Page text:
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Saudi-Kuwait Oilfield Stays Shut Amid Operational Dispute

Saudi-Kuwait Oilfield Stays Shut Amid Operational Dispute

Work at an oilfield run by both Kuwait and Saudi Arabia was suspended on May 11, ostensibly for maintenance, but the project remains closed to allow the two countries to resolve a persistent dispute reportedly over operational rights.

Ali al-Omair, Kuwait’s oil minister, during an official visit to the Qatari capital of Doha on May 13, announced the shutdown of the onshore al-Wafra field, which is situated in the Saudi-Kuwait Neutral Zone between the two countries. He said work had been suspended two days earlier.

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At that time, al-Omair cited maintenance as the reason for the closure, and that a decision on resuming work at al-Wafra would be made when the maintenance was complete, on May 25. But two days after that, Saudi Arabian Chevron, a subsidiary of the U.S. oil major Chevron, said the shutdown would continue until operational difficulties are worked out.

“Current difficulties in securing work permits and materials have impacted the company’s operations,” Chevron spokeswoman Sally Jones said in a statement. “While efforts continue with all appropriate parties to resolve the issue, Saudi Arabian Chevron and Kuwait Gulf Oil Co. have stopped production at the onshore partitioned zone. Production will remain shut in until the situation is resolved.”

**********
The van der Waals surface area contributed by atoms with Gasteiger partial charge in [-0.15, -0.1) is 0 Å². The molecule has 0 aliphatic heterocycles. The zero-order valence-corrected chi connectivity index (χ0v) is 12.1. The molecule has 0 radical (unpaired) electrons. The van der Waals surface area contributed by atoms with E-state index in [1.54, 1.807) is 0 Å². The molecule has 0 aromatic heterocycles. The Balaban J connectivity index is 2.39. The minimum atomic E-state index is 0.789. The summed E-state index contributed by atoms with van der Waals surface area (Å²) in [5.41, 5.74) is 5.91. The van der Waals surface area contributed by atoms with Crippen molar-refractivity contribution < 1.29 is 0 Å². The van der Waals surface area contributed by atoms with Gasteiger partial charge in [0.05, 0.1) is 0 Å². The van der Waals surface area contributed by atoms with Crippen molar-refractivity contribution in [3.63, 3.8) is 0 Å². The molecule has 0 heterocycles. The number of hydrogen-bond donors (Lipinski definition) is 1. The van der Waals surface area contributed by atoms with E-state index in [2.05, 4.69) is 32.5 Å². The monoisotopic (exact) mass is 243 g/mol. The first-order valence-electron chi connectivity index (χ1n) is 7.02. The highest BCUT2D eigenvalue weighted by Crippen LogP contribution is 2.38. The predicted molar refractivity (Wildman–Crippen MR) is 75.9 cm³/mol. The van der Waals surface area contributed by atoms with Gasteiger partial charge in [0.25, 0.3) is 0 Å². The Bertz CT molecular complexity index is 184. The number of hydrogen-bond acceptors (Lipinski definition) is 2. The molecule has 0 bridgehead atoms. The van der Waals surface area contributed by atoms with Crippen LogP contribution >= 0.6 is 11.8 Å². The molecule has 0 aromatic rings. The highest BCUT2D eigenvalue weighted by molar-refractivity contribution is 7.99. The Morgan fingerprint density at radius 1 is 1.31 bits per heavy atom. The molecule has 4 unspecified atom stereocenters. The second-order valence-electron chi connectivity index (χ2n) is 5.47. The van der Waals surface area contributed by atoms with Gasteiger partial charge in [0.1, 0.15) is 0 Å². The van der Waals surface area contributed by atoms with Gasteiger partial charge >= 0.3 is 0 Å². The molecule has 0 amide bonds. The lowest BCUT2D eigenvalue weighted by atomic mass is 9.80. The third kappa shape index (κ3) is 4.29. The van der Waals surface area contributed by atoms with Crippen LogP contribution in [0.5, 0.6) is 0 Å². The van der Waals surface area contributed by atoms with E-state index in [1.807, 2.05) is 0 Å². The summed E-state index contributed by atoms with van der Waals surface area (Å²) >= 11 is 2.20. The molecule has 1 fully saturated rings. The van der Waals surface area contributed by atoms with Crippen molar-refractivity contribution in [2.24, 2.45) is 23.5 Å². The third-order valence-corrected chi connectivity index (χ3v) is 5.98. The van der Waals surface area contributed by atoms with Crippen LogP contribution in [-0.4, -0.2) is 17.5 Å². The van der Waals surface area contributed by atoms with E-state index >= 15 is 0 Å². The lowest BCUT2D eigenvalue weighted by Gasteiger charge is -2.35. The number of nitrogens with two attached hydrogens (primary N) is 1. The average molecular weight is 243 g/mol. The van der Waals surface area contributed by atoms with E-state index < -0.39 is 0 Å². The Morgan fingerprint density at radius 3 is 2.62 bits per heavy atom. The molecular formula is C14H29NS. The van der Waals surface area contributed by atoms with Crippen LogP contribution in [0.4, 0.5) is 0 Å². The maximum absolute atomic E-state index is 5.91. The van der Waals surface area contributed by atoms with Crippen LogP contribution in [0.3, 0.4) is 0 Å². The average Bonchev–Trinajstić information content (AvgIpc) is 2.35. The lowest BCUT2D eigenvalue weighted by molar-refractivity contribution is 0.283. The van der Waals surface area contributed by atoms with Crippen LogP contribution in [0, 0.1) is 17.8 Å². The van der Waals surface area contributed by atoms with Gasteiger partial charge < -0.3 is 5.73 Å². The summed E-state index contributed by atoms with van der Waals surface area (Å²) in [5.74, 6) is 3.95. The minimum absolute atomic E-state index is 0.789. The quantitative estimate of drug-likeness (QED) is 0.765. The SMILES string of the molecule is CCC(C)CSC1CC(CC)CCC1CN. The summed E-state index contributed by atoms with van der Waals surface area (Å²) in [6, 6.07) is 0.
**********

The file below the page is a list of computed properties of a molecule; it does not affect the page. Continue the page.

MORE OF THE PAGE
Jones’s statement said the company has had trouble getting supplies and work permits for its foreign staff, which interferes with production in the neutral zone, the only place in either country where foreign energy companies are allowed to operate. Energy fields in each country outside of the neutral zone are exploited by their respective state energy firms.

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The al-Wafra field has a potential output of about 250,000 barrels of oil per day, but in February it was only producing 180,000 barrels per day, according to two knowledgeable sources cited by Bloomberg. They pointed to a lack of manpower, saying Kuwait’s government stopped issuing or renewing permits for workers at al-Wafra in 2014.

Under a Kuwait-Saudi agreement, output from al-Wafra is divided equally between the two countries. Al-Umair said he hoped maintenance at al-Wafra would help the Kuwait Petroleum Corp.’s goal of reaching oil overall output of 4 million barrels per day.
The dispute between Kuwait and Saudi Arabia is nearly a decade old. In 2007 the two countries became engaged in a land dispute over Kuwait’s plans to have Chevron build an oil refinery in the neutral zone. The site of the refinery was on land in the Kuwait side of the neutral zone that had been leased to the U.S. energy company.

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Kuwait also is angry with Saudi Arabia because in 2009 Riyadh had renewed Chevron’s concession to run the al-Wafra operation for 30 more years without first consulting Kuwait, according to anonymous officials in the oil industry in Kuwait quoted by Reuters.

“I don’t think you will see any change of the status quo until the end of the third quarter [as] people from Chevron will keep leaving the country because of the expiration of their visas,” one of these sources told the news agency.

By Andy Tully of Oilprice.com

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